The Effect of EF-P on tRNA Ribosomal P-site Binding
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Publisher:The Ohio State University
Series/Report no.:The Ohio State University. Department of Microbiology Honors Theses; 2013
A significant amount of research has been dedicated to characterizing how EF-P is intracellularly modified, as well as how it assists in stabilizing the ribosome during protein synthesis. Both of these functions involve the amino terminal domain of EF-P (also known as Domain I), which not only receives all modifications, but also makes critical positional contacts near the peptidyl transferase center and the aminoacyl acceptor stem of the initiator tRNA. (2) However, in 2009 Blaha, et al. published a structural analysis of EF-P that directed readers’ attention to additional contacts made between the Y180 and R183 residues of Domain III and the small ribosomal subunit. These residues were observed to interact with the A1339 and G1338 nucleotides in the 16S RNA of the 30S small ribosomal subunit of EF-P, which are thought to create a ‘gate’ between the P-site and E-site of the ribosome. They proposed that these interactions could help “prevent premature movement of the initiator tRNA to the E-site” or “enhance the gate [between the E- and the P-sites] and stabilize the fMet-tRNAifMet in the P-site.” (2) Likewise, this thesis is interested in the questions of whether these residues are essential for EF-P functionality in vivo, and whether they enhance EF-P’s function more than just by helping it interact with the ribosomal complex. The purpose of this project is to determine the effect of mutated EF-P residues on rates and success of ribosomal binding and interactions with the P-site tRNA. In order to address this question, we conducted site directed mutagenesis upon the Y180 and R183 residues of EF-P, and performed the following three assays: complementation assays to assess the growth phenotypes of the mutants; modification tests in which cell lysates were run on isoelectric focusing gels to determine whether the mutants were still aminoacylated with BLys; and, fMet puromycin reactivity assays to indirectly gauge the ability of the mutant EF-P to successfully bind to the ribosome.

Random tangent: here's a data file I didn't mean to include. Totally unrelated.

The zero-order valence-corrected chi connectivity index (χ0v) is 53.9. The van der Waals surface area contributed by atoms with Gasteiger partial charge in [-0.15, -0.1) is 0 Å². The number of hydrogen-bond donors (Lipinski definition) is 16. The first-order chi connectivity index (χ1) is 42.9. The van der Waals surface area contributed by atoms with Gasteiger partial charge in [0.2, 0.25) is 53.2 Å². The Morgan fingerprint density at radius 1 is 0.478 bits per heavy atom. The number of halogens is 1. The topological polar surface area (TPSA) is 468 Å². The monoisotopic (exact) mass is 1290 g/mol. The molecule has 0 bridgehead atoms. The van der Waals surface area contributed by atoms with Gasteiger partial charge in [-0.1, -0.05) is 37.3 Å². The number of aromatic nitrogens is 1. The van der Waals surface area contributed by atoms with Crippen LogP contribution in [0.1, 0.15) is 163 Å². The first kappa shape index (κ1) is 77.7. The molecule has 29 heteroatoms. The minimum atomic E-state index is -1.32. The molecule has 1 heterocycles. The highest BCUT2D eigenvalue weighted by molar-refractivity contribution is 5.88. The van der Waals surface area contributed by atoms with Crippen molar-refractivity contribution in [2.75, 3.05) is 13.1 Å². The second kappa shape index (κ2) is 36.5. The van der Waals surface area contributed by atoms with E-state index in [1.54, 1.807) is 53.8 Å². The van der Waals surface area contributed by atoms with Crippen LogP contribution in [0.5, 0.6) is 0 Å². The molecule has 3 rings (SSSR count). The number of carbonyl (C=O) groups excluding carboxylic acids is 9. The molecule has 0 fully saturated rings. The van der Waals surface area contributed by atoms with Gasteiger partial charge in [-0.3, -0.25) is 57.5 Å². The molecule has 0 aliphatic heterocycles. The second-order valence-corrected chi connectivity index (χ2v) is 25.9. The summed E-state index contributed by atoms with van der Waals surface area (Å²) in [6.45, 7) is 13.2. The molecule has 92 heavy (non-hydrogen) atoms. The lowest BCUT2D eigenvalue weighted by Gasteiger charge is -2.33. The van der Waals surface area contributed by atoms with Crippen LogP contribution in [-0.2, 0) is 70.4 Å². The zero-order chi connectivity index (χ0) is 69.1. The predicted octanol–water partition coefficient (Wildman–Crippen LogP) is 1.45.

Academic Major: Microbiology
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